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But you have to bring to the table the willingness to allow many, many people to come in and nourish that.
Organic, heirloom quality, free-range chicken eggs, goat's milk, honey bees--all on this farm that's free to everybody that lives in this community.
You're going to see the most awesome, the most beautiful urban farm in all of Austin, Texas. It's unbelievable what we're doing out here from a mustard seed of an idea.
The mustard seed of an idea was 'could we go out and purchase one gently used 5th Wheel RV and lift one human being up off the streets' . . . just one.
This is a product of what can happen when creativity collides with vision.
All of this happening from somebody that you could look at and stereotype as just being a worthless . . . gang member that has no value in life. And it was one of the many extraordinary lessons that I've been blessed with over the course of this journey with Mobile Loaves and Fishes.
He told me that when you really wanted to keep warm, you took your toothpaste, and you squeezed it out over your body limbs, and then wrapped yourself in newspaper . . . these are these little things that you begin to learn about what it takes to survive outside with no resources.
My mantra for life is to dream, to plan, and to execute.
In my life, my desire to be free, my creative mind that's kind of all over the place, at some point had to figure out purpose. You can lead with that creativity, but you've got to put some structure around it and have an end goal.
Though we had become successful, we weren't really making a huge impact for anybody other than ourselves.
Four years later, we had a company that had done ten million dollars in sales through this process of being creative, of sticking to it, but then putting those barriers around it to actually give us something that could scale.
The mature version of the entrepreneur started to emerge.
So I figured my way forward creatively and that's been my journey.
I told my friend . . . ' I cannot work for anybody, not in that sense,' and I was 14 years old. And so I started cutting hair in the basement. I started selling t-shirts in the halls of North High. And by the time I was 16, I was making 950.00 a week.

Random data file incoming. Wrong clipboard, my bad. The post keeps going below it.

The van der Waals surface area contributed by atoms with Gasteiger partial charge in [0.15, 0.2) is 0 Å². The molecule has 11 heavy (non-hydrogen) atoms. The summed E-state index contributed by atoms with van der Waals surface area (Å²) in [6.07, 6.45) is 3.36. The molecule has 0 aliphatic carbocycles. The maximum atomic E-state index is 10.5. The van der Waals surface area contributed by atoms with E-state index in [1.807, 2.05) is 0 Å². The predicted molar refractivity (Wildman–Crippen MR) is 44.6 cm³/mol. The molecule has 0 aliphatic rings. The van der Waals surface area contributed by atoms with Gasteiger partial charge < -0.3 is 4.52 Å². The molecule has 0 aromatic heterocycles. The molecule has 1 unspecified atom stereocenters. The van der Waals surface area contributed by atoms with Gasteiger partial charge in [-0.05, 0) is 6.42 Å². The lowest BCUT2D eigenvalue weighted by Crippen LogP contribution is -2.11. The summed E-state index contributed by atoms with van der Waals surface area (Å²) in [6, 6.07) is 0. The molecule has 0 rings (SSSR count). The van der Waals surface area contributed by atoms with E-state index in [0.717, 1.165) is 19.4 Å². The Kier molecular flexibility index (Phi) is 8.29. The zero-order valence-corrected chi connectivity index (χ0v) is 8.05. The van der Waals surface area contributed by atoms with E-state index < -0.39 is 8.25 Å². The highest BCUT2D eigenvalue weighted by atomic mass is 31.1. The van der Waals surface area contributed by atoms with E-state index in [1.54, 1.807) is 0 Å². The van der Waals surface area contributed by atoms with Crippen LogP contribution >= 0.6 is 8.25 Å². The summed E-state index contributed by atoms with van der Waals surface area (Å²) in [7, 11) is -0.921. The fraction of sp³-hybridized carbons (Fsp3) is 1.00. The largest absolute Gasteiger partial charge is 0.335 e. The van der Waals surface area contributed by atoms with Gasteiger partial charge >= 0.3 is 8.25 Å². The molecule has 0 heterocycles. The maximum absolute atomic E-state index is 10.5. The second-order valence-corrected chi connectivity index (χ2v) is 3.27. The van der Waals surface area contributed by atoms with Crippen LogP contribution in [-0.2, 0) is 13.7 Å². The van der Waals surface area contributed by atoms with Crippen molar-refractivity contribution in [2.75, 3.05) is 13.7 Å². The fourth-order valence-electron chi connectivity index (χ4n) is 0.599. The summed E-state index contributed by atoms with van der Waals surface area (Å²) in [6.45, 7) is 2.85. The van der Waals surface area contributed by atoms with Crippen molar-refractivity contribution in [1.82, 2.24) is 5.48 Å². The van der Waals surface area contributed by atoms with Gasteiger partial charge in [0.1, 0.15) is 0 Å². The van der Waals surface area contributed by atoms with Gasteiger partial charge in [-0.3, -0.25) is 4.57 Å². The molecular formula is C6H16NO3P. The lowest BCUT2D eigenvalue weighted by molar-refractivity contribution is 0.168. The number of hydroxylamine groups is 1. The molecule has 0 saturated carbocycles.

My punishment was I had to get a job.
I remember getting out of juvenile detention on a Sunday. No one gets out of jail on Sunday.
My wife passed away seven months ago . . . and I mean it's tough, you know , . . . but when she passed away I decided that I was going to harness all my grief and burn it like jet fuel creatively, and she is still teaching me to this day.
The only person I want to be is myself. But I want to learn from folks. I want to be challenged. I want to push back. And I want to create a rich legacy.
So I think it's just being able to just say 'no' sometimes. To myself first, because I've got, you know, two business ideas a day.
I am not going to get to my objective if I try to absorb everyone else's stuff.
For me, I'm a businessman. I bring people solutions. This is a solution to a state problem. This is big.
It is important to me to at least set the framework for how we make sure there is improvement, but not displacement.
And I said, 'Now that 's what I want to do. I want to learn more about solutions. I want to know how to get people to come together to talk about solutions, not just a problem.'
Now I am learning about solutions instead of just constantly saying what the issue is.
If you don't have a great support system, the Halfway House is going to send you back to jail.